Hemp lime is a lightweight construction material that can be used for walls, insulation of roofs and floors and as part of timber-framed buildings. It provides very good thermal and acoustic performance and offers a genuinely zero-carbon contribution to sustainable construction.
On 12 September 2008, BRE published Hemp lime construction: A guide to building with hemp lime composites (EP 85). It was written by Rachel Bevan, principal architect at Rachel Bevan Architects and Tom Woolley, professor of architecture at the Centre for Alternative Technology and chairman of the UK Hemp Lime Construction Products Association. It is the output of a Department for Environment, Food & Rural Affairs (DEFRA) funded study commissioned by the National Non-Food Crops Centre.
Hemp lime is a composite material used for walls, insulation of roofs and floors and as part of timber-framed buildings. It is most commonly a mix of renewably-sourced hemp shiv, a specially-formulated lime binder and water.
Whilst there is a growing awareness of the need to reduce the energy use of buildings in operation, there is still a tendency to construct them from materials that have a high embodied energy, or are in some way damaging to the environment. Hemp lime construction offers a real alternative.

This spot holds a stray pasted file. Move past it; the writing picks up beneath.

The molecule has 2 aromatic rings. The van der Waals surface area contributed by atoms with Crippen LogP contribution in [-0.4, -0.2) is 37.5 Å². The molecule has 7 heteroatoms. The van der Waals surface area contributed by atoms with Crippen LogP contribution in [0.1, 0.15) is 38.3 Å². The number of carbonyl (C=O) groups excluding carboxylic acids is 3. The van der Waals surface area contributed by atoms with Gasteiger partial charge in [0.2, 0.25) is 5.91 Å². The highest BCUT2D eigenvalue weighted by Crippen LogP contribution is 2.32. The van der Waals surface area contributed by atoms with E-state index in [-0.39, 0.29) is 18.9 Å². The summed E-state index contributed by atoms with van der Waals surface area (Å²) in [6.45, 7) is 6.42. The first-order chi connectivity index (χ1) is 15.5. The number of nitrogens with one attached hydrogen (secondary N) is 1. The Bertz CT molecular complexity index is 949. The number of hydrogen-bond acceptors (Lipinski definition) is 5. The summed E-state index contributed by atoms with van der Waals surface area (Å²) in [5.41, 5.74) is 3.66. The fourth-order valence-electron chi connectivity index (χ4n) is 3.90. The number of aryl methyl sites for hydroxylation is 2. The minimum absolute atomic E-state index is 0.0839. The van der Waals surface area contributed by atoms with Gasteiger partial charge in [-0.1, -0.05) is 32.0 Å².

Hemp lime construction offers 120 pages of comprehensive guidance on the use of hemp lime for housing and low-rise buildings, providing practical information on materials, design and construction. It includes case studies and design details, and explains how the use of hemp-based material can capture and store carbon dioxide in the fabric of buildings.
Cannabric was invented by Monika Brümmer in 1999. A bio-construction block with hemp already mentioned in another article on our website. In summary, this material can be used in single-layer load-bearing walls, high thermal comfort, bioclimatic, acoustic and with a negative carbon footprint.
Ryerson University's 2014-2015 lecture series continues tomorrow with a lecture titled "How to Make Sustainable Architecture and How Not to!", featuring architect Tom Woolley of Northern Ireland-based Rachel Bevan Architects. Woolley specializes in the field of sustainable architecture, and is known for his pioneering of natural materials, specifically hemp and lime, in construction projects.